Fish, Walker and Slezkine repeatedly cited a string of Western actions they see as provocative to Russia. Foremost is the United States’ long-term policy of NATO expansion, which currently focuses on extending membership to Georgia as well as Ukraine, both of which border Russia. Also confrontational, they say, was Western recognition of Kosovo independence earlier this year and plans to deploy missile defenses in the Czech Republic.

“We now have a very long history of ignoring Russian interests and explicit preferences, going back to the beginning of the post-cold-war era,” said Walker. “Russia is making it clear that it has had enough and will do whatever is in its national interest, regardless of what North Americans think about it.”

Also not to be dismissed, three of the panelists insisted, is the U.S. war in Iraq and what Fish called the Bush Administration’s “foreign policy run according to the principle of machismo.” Walker added that America acts as if “rules about international behavior apply to everyone else except for the United States.”

The forum started with an introduction to the convoluted politics of the region by Professor Johanna Nichols of the Department of Slavic Languages and Literatures. She described the history and ethnic, cultural and linguistic backgrounds of the people of South Ossetia and Abkhazia. While Abkhazia has a legitimate claim to nationhood based on its linguistic and cultural integrity, she said, South Ossetia, with its broad ethnic mix, does not. Nevertheless, the republic had enjoyed de facto independence since its civil war of 1991-1992.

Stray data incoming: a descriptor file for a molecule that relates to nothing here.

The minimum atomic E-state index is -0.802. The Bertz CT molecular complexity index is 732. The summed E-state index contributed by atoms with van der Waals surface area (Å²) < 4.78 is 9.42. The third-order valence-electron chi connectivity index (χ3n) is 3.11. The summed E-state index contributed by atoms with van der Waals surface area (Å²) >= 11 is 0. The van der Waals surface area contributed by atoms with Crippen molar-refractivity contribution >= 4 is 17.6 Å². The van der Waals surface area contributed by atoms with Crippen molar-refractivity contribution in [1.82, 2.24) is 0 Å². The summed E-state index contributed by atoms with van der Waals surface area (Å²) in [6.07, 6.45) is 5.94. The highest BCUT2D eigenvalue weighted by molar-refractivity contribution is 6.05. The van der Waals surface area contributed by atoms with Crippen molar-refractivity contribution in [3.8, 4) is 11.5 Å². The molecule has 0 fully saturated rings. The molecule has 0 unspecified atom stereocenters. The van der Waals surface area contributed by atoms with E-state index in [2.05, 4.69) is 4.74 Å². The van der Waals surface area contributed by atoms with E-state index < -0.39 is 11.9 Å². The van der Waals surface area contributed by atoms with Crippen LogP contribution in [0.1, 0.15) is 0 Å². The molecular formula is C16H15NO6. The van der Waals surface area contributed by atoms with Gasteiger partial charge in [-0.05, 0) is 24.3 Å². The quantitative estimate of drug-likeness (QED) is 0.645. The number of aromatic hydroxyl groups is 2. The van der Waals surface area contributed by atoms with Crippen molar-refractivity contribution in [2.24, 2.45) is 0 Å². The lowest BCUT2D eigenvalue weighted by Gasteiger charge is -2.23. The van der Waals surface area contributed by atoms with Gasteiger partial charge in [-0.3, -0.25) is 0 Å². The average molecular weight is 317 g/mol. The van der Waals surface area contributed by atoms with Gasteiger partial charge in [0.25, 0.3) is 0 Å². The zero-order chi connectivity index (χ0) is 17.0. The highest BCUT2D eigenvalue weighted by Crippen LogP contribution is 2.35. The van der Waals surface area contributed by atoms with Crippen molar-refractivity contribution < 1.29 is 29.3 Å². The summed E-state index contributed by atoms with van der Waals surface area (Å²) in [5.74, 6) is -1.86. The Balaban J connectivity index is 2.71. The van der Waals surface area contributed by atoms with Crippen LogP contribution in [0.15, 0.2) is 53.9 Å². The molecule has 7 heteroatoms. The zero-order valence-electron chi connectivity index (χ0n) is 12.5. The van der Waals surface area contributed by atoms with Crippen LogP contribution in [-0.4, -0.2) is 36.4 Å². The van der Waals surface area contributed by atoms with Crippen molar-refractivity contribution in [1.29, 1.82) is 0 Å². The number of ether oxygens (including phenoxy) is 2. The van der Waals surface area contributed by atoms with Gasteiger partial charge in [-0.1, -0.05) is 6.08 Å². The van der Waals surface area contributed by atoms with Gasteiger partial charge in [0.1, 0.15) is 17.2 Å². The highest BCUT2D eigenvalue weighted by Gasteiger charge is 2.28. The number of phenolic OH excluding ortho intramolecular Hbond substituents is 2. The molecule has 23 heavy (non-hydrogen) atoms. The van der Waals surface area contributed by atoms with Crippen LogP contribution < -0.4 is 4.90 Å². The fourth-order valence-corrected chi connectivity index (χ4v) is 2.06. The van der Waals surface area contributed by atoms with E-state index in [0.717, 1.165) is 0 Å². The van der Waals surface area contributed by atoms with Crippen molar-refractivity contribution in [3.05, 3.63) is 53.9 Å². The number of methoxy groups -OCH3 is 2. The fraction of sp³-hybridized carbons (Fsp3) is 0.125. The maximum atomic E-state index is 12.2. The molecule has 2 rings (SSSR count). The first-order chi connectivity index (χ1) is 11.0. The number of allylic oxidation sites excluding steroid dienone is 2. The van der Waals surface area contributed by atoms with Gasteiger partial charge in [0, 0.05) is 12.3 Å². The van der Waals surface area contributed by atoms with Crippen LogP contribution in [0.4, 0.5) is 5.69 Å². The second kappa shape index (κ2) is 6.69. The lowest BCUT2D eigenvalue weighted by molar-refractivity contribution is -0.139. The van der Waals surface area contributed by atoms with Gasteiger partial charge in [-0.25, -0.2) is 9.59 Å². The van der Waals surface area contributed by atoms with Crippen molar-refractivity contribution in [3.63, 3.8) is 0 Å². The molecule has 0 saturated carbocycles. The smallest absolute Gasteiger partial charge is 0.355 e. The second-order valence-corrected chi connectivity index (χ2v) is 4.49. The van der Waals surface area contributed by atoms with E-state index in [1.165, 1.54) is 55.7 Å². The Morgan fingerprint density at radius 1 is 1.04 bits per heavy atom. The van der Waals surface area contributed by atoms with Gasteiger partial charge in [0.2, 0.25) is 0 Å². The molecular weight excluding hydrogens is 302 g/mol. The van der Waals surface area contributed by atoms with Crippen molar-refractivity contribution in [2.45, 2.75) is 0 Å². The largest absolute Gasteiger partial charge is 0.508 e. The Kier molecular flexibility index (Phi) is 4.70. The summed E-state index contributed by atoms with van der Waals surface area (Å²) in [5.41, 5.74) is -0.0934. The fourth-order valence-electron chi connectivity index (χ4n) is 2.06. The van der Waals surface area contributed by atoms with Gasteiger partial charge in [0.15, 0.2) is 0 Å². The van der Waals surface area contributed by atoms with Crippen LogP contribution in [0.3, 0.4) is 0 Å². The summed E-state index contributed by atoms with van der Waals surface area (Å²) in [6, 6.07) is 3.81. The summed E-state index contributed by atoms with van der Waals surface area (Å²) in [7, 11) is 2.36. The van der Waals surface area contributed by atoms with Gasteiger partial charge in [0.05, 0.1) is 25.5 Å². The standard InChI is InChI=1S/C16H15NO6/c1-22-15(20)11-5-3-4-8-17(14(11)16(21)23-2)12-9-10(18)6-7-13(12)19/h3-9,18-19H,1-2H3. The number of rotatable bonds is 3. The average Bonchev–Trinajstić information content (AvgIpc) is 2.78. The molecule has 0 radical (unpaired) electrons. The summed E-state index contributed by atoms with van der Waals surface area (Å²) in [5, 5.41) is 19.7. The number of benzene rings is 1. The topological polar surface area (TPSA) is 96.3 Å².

The only thing these Georgian enclaves have in common is that their territories are big enough to allow them to claim nationhood based on that alone, Nichols said. For its own geostrategic reasons, Russia alone recognized their independence. But that’s not enough to make them viable nations.
 
“Countries don’t come that small and the U.N. doesn’t add countries that size,” Fish said.

Fish suggested that the most viable solution to this crisis would be to hold internationally-supervised referenda in Abkhazia and South Ossetia to allow their people to decide which state they wish to be part of.  “If Russia does not agree, it would reveal its imperialistic hand, showing that it prefers to use these little scraps of territory to destabilize politics in Georgia and South Caucasus. If they agree, they will have to take responsibility for governing these states, which they essentially do now anyway.”

But Fish believes the United States would never agree to such a resolution given its “conservative thinking” about national boundaries. “The idea of one country transferring territory to another is so anathema to American thinking about international relations these days, that this possibility is not even entertained.”

Walker fears that if superpowers refuse to budge, Ukraine will become the next political minefield in the region. “Russia is worried over the increased NATO naval presence in the Black Sea, and it has itchy fingers,” he said. “There’s a risk of a showdown over Ukraine.”

Meanwhile, the panelists said, Georgia’s prospects for NATO membership have collapsed and the fate of the people of South Caucasus remains dire for the foreseeable future. Their region, already devastated by multiple wars and ethnic strife, has now been largely decimated by this latest conflagration. Without a diplomatic solution, Fish said, this area will remain a tinderbox, under constant threat of war and Russian interference.

Said Walker: “The greatest injustice of the 21st Century is being visited on these poor hapless little countries.”

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| Updated: Oct 16, 2008